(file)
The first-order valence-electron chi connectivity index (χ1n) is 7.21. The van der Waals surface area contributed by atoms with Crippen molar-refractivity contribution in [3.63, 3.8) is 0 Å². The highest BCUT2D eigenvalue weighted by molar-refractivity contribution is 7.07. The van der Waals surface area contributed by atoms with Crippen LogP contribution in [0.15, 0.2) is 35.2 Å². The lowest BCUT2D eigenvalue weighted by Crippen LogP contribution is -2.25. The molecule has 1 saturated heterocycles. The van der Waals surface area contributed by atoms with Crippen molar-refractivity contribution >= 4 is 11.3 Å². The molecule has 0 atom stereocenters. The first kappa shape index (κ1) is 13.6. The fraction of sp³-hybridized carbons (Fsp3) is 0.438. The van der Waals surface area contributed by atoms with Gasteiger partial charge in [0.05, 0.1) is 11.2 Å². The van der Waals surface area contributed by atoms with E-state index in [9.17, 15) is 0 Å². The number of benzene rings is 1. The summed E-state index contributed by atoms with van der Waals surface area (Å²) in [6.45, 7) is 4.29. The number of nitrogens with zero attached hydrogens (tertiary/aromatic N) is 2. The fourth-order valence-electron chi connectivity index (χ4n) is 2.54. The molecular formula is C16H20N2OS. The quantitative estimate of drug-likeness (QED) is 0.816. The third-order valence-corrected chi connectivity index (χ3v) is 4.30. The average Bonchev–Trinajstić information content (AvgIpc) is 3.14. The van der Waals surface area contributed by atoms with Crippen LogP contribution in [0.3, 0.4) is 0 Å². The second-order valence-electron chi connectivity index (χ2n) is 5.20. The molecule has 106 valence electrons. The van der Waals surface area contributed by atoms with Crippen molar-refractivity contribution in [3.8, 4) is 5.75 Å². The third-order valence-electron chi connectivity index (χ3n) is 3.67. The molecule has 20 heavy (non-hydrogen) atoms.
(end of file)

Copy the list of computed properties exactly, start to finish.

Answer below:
The first-order valence-electron chi connectivity index (χ1n) is 7.21. The van der Waals surface area contributed by atoms with Crippen molar-refractivity contribution in [3.63, 3.8) is 0 Å². The highest BCUT2D eigenvalue weighted by molar-refractivity contribution is 7.07. The van der Waals surface area contributed by atoms with Crippen LogP contribution in [0.15, 0.2) is 35.2 Å². The lowest BCUT2D eigenvalue weighted by Crippen LogP contribution is -2.25. The molecule has 1 saturated heterocycles. The van der Waals surface area contributed by atoms with Crippen molar-refractivity contribution >= 4 is 11.3 Å². The molecule has 0 atom stereocenters. The first kappa shape index (κ1) is 13.6. The fraction of sp³-hybridized carbons (Fsp3) is 0.438. The van der Waals surface area contributed by atoms with Gasteiger partial charge in [0.05, 0.1) is 11.2 Å². The van der Waals surface area contributed by atoms with E-state index in [9.17, 15) is 0 Å². The number of benzene rings is 1. The summed E-state index contributed by atoms with van der Waals surface area (Å²) in [6.45, 7) is 4.29. The number of nitrogens with zero attached hydrogens (tertiary/aromatic N) is 2. The fourth-order valence-electron chi connectivity index (χ4n) is 2.54. The molecular formula is C16H20N2OS. The quantitative estimate of drug-likeness (QED) is 0.816. The third-order valence-corrected chi connectivity index (χ3v) is 4.30. The average Bonchev–Trinajstić information content (AvgIpc) is 3.14. The van der Waals surface area contributed by atoms with Crippen LogP contribution in [0.3, 0.4) is 0 Å². The second-order valence-electron chi connectivity index (χ2n) is 5.20. The molecule has 106 valence electrons. The van der Waals surface area contributed by atoms with Crippen molar-refractivity contribution in [3.8, 4) is 5.75 Å². The third-order valence-electron chi connectivity index (χ3n) is 3.67. The molecule has 20 heavy (non-hydrogen) atoms.